"Most of the people that I know aren't involved in politics, most of the people I know aren't really involved in the community and I would like to get them involved in the service area," he said. "But, when they do want to get involved, going for some of these seats that are unopposed is a way for them to serve their community where they wouldn't otherwise and some of them will go further and become more involved. But if you take away a person's reason to get involved, then you are going to have fewer and fewer members of the community involved in the community process."

Sherwood also questioned whether the move would take away his independence on the board, or if he would feel pressures from the mayor to do and say certain things, he said.

"If it is elected, it is up to my constituents if they like what I said," he said. "If I am not elected, if I don't agree with the mayor, he just won't reappoint me."

Murphy said she "just can't imagine" a mayor only appointing "his friends" to the board. She also reiterated the appointments would have to be verified by the assembly.

"I keep hearing that, 'Oh, well we have a good mayor now and we are not worried about his appointments, but what if we have some nut job?'" Murphy said. "Well what if we only have nut jobs running for seats unopposed? That can happen as well."

Assembly member Brent Johnson mentioned the idea of putting the ordinance on the ballot and letting a vote of the borough, or even each service area, decide what it wanted.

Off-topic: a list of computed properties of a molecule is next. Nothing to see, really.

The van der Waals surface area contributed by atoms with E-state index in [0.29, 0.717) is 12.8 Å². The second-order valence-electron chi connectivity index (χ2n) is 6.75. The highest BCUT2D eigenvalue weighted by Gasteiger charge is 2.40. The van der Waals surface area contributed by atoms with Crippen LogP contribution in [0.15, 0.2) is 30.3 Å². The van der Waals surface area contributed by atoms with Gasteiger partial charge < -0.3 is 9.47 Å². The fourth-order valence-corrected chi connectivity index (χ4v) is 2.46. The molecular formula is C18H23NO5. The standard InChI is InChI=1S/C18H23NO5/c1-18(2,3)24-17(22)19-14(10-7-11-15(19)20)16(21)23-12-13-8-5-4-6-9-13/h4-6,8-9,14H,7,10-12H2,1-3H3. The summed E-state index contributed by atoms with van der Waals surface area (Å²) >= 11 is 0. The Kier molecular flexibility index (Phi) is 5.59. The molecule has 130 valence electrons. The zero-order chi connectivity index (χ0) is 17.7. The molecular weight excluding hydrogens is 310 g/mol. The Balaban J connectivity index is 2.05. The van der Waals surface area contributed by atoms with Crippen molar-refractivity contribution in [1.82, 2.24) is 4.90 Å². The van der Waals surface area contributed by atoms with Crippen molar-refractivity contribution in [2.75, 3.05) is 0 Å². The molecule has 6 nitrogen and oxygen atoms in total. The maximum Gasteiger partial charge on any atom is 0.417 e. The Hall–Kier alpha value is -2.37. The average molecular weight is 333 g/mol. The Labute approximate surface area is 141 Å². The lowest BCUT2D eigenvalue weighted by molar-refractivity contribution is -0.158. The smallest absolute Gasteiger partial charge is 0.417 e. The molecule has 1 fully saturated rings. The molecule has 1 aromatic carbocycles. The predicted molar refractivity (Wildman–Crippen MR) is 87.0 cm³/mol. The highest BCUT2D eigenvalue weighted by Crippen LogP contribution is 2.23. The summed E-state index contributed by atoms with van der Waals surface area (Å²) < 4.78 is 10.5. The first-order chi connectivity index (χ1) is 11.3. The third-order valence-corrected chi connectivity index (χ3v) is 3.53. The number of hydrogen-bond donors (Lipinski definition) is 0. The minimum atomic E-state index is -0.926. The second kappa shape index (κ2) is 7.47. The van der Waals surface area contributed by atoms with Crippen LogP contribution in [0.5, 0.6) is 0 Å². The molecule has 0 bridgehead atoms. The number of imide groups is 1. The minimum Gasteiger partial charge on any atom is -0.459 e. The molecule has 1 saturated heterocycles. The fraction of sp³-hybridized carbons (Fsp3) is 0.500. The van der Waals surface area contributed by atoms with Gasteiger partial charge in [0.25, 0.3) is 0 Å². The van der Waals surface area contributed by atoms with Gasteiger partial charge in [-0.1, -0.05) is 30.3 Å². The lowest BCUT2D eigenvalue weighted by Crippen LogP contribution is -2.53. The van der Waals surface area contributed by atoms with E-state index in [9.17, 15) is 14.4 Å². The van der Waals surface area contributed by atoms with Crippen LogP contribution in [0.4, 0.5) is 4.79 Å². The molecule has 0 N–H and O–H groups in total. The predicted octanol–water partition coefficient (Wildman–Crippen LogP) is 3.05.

"When something like this comes forward, the people that hate it come out and speak and I don't know if what I'm hearing tonight is what everybody is saying, well then my gosh I want to do what the people want to do," he said. "We will just vote it down. But if these are the voices of the people that are now involved and everybody that kind of would like it is just sitting back and not saying anything, well then I would like to know that, too. For me a vote of the people would be dandy."

Assembly member Ray Tauriainen echoed a similar sentiment.

"I do feel this one is important enough that I would rather see each service area vote on how they want to select their voters whether it be by election or by appointment," he said. "I'd like to see that on the fall ballot."

Murphy disagreed.

"I would strongly object to taking this to a vote of the people because ... we are a representative democracy, we are not a direct democracy," she said. " ... I do not believe that everything should go to the voters just because we are uncomfortable making a decision."

Assembly member Hal Smalley questioned the value of saving money and time over voters' rights.

"I am for saving dollars, I really am, but at what cost in this case?" he said. "The cost is the loss of a public vote. To me that's too great of a cost to pay.

"We have a process in place, it seems to be working, yes there are some open seats and sometimes there are a lot of only one person running, that's just the way it is. If the community doesn't like it then they need to run a candidate or candidates."

Assembly member Mako Haggerty said when he first saw the ordinance it "seemed to make sense at many different levels"

But claims it was directed solely as taking voting rights away from people is "really far from the case."

"This was conceived with very good intentions and it should be treated like that," he said.

Assembly president Gary Knopp said the body will likely vote on the matter at its May 1 meeting, but isn't bound to that time frame. The assembly meets again at 7 p.m. April 17 in Seward.

Brian Smith can be reached at